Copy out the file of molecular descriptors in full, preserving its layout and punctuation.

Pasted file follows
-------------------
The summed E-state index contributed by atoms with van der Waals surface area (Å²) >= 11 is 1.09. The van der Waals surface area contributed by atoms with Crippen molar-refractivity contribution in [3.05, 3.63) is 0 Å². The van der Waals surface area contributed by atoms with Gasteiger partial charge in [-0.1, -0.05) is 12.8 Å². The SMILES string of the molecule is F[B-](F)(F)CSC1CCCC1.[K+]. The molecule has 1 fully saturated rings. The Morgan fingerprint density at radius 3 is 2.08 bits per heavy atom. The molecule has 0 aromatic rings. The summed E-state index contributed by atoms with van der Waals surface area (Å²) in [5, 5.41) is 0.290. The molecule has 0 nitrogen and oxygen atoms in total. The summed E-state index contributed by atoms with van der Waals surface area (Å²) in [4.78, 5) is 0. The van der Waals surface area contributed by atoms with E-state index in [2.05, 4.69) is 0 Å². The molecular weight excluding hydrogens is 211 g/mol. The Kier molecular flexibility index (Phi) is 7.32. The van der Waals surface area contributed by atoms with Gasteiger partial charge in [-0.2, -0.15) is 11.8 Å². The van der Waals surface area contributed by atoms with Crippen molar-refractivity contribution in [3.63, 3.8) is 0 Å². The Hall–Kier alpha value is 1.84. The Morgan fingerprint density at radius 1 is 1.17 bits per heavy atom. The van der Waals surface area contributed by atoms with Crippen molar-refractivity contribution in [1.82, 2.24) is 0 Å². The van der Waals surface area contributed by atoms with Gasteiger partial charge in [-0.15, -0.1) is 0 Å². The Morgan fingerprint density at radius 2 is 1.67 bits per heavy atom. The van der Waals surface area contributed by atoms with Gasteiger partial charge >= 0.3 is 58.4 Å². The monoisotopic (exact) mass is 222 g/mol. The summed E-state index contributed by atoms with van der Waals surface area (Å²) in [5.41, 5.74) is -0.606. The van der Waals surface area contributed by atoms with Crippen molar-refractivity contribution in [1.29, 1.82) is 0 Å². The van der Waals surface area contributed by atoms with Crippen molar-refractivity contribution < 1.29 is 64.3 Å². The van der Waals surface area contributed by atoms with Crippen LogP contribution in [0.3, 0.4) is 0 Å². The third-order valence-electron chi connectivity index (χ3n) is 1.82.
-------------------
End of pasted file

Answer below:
The summed E-state index contributed by atoms with van der Waals surface area (Å²) >= 11 is 1.09. The van der Waals surface area contributed by atoms with Crippen molar-refractivity contribution in [3.05, 3.63) is 0 Å². The van der Waals surface area contributed by atoms with Gasteiger partial charge in [-0.1, -0.05) is 12.8 Å². The SMILES string of the molecule is F[B-](F)(F)CSC1CCCC1.[K+]. The molecule has 1 fully saturated rings. The Morgan fingerprint density at radius 3 is 2.08 bits per heavy atom. The molecule has 0 aromatic rings. The summed E-state index contributed by atoms with van der Waals surface area (Å²) in [5, 5.41) is 0.290. The molecule has 0 nitrogen and oxygen atoms in total. The summed E-state index contributed by atoms with van der Waals surface area (Å²) in [4.78, 5) is 0. The van der Waals surface area contributed by atoms with E-state index in [2.05, 4.69) is 0 Å². The molecular weight excluding hydrogens is 211 g/mol. The Kier molecular flexibility index (Phi) is 7.32. The van der Waals surface area contributed by atoms with Gasteiger partial charge in [-0.2, -0.15) is 11.8 Å². The van der Waals surface area contributed by atoms with Crippen molar-refractivity contribution in [3.63, 3.8) is 0 Å². The Hall–Kier alpha value is 1.84. The Morgan fingerprint density at radius 1 is 1.17 bits per heavy atom. The van der Waals surface area contributed by atoms with Crippen molar-refractivity contribution in [1.82, 2.24) is 0 Å². The van der Waals surface area contributed by atoms with Gasteiger partial charge in [-0.15, -0.1) is 0 Å². The Morgan fingerprint density at radius 2 is 1.67 bits per heavy atom. The van der Waals surface area contributed by atoms with Gasteiger partial charge >= 0.3 is 58.4 Å². The monoisotopic (exact) mass is 222 g/mol. The summed E-state index contributed by atoms with van der Waals surface area (Å²) in [5.41, 5.74) is -0.606. The van der Waals surface area contributed by atoms with Crippen molar-refractivity contribution in [1.29, 1.82) is 0 Å². The van der Waals surface area contributed by atoms with Crippen molar-refractivity contribution < 1.29 is 64.3 Å². The van der Waals surface area contributed by atoms with Crippen LogP contribution in [0.3, 0.4) is 0 Å². The third-order valence-electron chi connectivity index (χ3n) is 1.82.